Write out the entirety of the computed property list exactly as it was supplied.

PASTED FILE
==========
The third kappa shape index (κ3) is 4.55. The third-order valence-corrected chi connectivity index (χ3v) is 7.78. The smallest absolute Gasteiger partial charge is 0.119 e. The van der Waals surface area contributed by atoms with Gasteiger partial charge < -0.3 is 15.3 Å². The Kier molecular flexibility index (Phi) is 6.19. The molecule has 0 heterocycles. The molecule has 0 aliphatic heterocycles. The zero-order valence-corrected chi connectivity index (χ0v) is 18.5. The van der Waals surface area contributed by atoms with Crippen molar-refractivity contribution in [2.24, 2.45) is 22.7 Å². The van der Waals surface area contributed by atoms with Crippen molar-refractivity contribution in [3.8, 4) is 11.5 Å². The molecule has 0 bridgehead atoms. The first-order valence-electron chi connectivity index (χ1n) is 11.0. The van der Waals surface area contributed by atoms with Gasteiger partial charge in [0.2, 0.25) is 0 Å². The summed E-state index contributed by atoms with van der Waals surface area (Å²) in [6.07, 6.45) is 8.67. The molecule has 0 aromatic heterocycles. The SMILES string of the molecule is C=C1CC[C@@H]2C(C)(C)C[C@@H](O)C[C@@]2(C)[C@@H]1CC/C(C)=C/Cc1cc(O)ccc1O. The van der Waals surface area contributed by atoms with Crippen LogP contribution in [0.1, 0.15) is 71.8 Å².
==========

The third kappa shape index (κ3) is 4.55. The third-order valence-corrected chi connectivity index (χ3v) is 7.78. The smallest absolute Gasteiger partial charge is 0.119 e. The van der Waals surface area contributed by atoms with Gasteiger partial charge < -0.3 is 15.3 Å². The Kier molecular flexibility index (Phi) is 6.19. The molecule has 0 heterocycles. The molecule has 0 aliphatic heterocycles. The zero-order valence-corrected chi connectivity index (χ0v) is 18.5. The van der Waals surface area contributed by atoms with Crippen molar-refractivity contribution in [2.24, 2.45) is 22.7 Å². The van der Waals surface area contributed by atoms with Crippen molar-refractivity contribution in [3.8, 4) is 11.5 Å². The molecule has 0 bridgehead atoms. The first-order valence-electron chi connectivity index (χ1n) is 11.0. The van der Waals surface area contributed by atoms with Gasteiger partial charge in [0.2, 0.25) is 0 Å². The summed E-state index contributed by atoms with van der Waals surface area (Å²) in [6.07, 6.45) is 8.67. The molecule has 0 aromatic heterocycles. The SMILES string of the molecule is C=C1CC[C@@H]2C(C)(C)C[C@@H](O)C[C@@]2(C)[C@@H]1CC/C(C)=C/Cc1cc(O)ccc1O. The van der Waals surface area contributed by atoms with Crippen LogP contribution in [0.1, 0.15) is 71.8 Å².